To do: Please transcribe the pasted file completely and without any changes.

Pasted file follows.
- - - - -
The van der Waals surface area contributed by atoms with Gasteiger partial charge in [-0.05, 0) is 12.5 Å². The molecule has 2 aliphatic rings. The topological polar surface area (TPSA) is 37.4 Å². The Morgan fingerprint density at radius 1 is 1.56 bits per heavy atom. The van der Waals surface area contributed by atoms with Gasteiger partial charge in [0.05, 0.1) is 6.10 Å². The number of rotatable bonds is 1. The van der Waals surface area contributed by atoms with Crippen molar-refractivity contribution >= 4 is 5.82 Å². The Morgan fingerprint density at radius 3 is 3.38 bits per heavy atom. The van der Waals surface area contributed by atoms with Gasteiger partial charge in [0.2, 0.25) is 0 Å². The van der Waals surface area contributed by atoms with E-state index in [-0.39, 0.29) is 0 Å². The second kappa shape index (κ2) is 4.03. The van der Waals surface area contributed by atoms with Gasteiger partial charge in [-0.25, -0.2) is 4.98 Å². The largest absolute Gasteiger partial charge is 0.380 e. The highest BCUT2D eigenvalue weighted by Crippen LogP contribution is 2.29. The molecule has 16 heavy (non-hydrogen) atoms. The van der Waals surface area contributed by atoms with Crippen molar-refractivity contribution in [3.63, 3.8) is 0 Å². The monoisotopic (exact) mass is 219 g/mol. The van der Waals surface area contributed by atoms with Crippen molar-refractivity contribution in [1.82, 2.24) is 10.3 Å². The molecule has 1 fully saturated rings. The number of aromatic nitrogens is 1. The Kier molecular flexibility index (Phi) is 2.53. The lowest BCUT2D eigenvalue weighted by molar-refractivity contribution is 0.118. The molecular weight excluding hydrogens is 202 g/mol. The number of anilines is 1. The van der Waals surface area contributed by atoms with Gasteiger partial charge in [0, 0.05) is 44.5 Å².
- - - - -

The van der Waals surface area contributed by atoms with Gasteiger partial charge in [-0.05, 0) is 12.5 Å². The molecule has 2 aliphatic rings. The topological polar surface area (TPSA) is 37.4 Å². The Morgan fingerprint density at radius 1 is 1.56 bits per heavy atom. The van der Waals surface area contributed by atoms with Gasteiger partial charge in [0.05, 0.1) is 6.10 Å². The number of rotatable bonds is 1. The van der Waals surface area contributed by atoms with Crippen molar-refractivity contribution >= 4 is 5.82 Å². The Morgan fingerprint density at radius 3 is 3.38 bits per heavy atom. The van der Waals surface area contributed by atoms with Gasteiger partial charge in [0.2, 0.25) is 0 Å². The van der Waals surface area contributed by atoms with E-state index in [-0.39, 0.29) is 0 Å². The second kappa shape index (κ2) is 4.03. The van der Waals surface area contributed by atoms with Gasteiger partial charge in [-0.25, -0.2) is 4.98 Å². The largest absolute Gasteiger partial charge is 0.380 e. The highest BCUT2D eigenvalue weighted by Crippen LogP contribution is 2.29. The molecule has 16 heavy (non-hydrogen) atoms. The van der Waals surface area contributed by atoms with Crippen molar-refractivity contribution in [3.63, 3.8) is 0 Å². The monoisotopic (exact) mass is 219 g/mol. The van der Waals surface area contributed by atoms with Crippen molar-refractivity contribution in [1.82, 2.24) is 10.3 Å². The molecule has 1 fully saturated rings. The number of aromatic nitrogens is 1. The Kier molecular flexibility index (Phi) is 2.53. The lowest BCUT2D eigenvalue weighted by molar-refractivity contribution is 0.118. The molecular weight excluding hydrogens is 202 g/mol. The number of anilines is 1. The van der Waals surface area contributed by atoms with Gasteiger partial charge in [0, 0.05) is 44.5 Å².